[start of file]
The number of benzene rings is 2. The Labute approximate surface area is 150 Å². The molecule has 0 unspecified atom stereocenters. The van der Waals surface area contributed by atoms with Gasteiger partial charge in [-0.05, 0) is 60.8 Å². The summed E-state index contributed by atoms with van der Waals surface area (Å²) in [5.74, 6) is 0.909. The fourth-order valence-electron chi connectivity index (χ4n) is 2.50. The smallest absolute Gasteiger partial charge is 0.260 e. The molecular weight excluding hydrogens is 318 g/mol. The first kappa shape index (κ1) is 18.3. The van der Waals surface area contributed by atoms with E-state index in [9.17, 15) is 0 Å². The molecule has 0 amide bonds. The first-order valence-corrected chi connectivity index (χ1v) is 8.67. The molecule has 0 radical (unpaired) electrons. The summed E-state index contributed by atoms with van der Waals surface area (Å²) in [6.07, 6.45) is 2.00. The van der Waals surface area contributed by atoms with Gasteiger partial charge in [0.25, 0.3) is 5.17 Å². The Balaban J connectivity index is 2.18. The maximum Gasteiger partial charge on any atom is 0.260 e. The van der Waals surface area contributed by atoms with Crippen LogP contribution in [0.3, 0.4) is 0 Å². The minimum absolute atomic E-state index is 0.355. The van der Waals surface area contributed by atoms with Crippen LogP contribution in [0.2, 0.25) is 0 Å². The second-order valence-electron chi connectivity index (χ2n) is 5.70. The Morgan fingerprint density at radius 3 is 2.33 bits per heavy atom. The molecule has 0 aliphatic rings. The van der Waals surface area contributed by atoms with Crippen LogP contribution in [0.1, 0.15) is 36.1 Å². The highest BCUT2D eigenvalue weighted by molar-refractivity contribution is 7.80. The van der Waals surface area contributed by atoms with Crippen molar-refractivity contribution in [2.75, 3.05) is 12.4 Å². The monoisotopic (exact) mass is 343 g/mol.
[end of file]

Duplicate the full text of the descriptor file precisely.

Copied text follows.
The number of benzene rings is 2. The Labute approximate surface area is 150 Å². The molecule has 0 unspecified atom stereocenters. The van der Waals surface area contributed by atoms with Gasteiger partial charge in [-0.05, 0) is 60.8 Å². The summed E-state index contributed by atoms with van der Waals surface area (Å²) in [5.74, 6) is 0.909. The fourth-order valence-electron chi connectivity index (χ4n) is 2.50. The smallest absolute Gasteiger partial charge is 0.260 e. The molecular weight excluding hydrogens is 318 g/mol. The first kappa shape index (κ1) is 18.3. The van der Waals surface area contributed by atoms with E-state index in [9.17, 15) is 0 Å². The molecule has 0 amide bonds. The first-order valence-corrected chi connectivity index (χ1v) is 8.67. The molecule has 0 radical (unpaired) electrons. The summed E-state index contributed by atoms with van der Waals surface area (Å²) in [6.07, 6.45) is 2.00. The van der Waals surface area contributed by atoms with Gasteiger partial charge in [0.25, 0.3) is 5.17 Å². The Balaban J connectivity index is 2.18. The maximum Gasteiger partial charge on any atom is 0.260 e. The van der Waals surface area contributed by atoms with Crippen LogP contribution in [0.3, 0.4) is 0 Å². The minimum absolute atomic E-state index is 0.355. The van der Waals surface area contributed by atoms with Crippen LogP contribution in [0.2, 0.25) is 0 Å². The second-order valence-electron chi connectivity index (χ2n) is 5.70. The Morgan fingerprint density at radius 3 is 2.33 bits per heavy atom. The molecule has 0 aliphatic rings. The van der Waals surface area contributed by atoms with Crippen LogP contribution in [0.1, 0.15) is 36.1 Å². The highest BCUT2D eigenvalue weighted by molar-refractivity contribution is 7.80. The van der Waals surface area contributed by atoms with Crippen molar-refractivity contribution in [2.75, 3.05) is 12.4 Å². The monoisotopic (exact) mass is 343 g/mol.